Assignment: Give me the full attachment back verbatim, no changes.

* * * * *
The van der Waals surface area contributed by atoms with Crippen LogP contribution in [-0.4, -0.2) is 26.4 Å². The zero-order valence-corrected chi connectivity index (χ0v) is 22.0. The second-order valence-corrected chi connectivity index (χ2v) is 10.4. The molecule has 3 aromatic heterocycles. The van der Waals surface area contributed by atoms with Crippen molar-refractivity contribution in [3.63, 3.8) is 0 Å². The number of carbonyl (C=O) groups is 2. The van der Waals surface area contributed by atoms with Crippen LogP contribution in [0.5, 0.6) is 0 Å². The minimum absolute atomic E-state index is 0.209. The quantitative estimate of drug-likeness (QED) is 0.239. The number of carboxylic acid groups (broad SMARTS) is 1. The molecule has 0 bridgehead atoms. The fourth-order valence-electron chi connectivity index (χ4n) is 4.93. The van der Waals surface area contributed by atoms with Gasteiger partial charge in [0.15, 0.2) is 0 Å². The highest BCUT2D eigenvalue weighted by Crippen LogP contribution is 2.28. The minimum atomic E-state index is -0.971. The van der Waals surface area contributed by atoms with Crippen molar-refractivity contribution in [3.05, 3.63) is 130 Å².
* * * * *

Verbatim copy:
The van der Waals surface area contributed by atoms with Crippen LogP contribution in [-0.4, -0.2) is 26.4 Å². The zero-order valence-corrected chi connectivity index (χ0v) is 22.0. The second-order valence-corrected chi connectivity index (χ2v) is 10.4. The molecule has 3 aromatic heterocycles. The van der Waals surface area contributed by atoms with Crippen molar-refractivity contribution in [3.63, 3.8) is 0 Å². The number of carbonyl (C=O) groups is 2. The van der Waals surface area contributed by atoms with Crippen LogP contribution in [0.5, 0.6) is 0 Å². The minimum absolute atomic E-state index is 0.209. The quantitative estimate of drug-likeness (QED) is 0.239. The number of carboxylic acid groups (broad SMARTS) is 1. The molecule has 0 bridgehead atoms. The fourth-order valence-electron chi connectivity index (χ4n) is 4.93. The van der Waals surface area contributed by atoms with Gasteiger partial charge in [0.15, 0.2) is 0 Å². The highest BCUT2D eigenvalue weighted by Crippen LogP contribution is 2.28. The minimum atomic E-state index is -0.971. The van der Waals surface area contributed by atoms with Crippen molar-refractivity contribution in [3.05, 3.63) is 130 Å².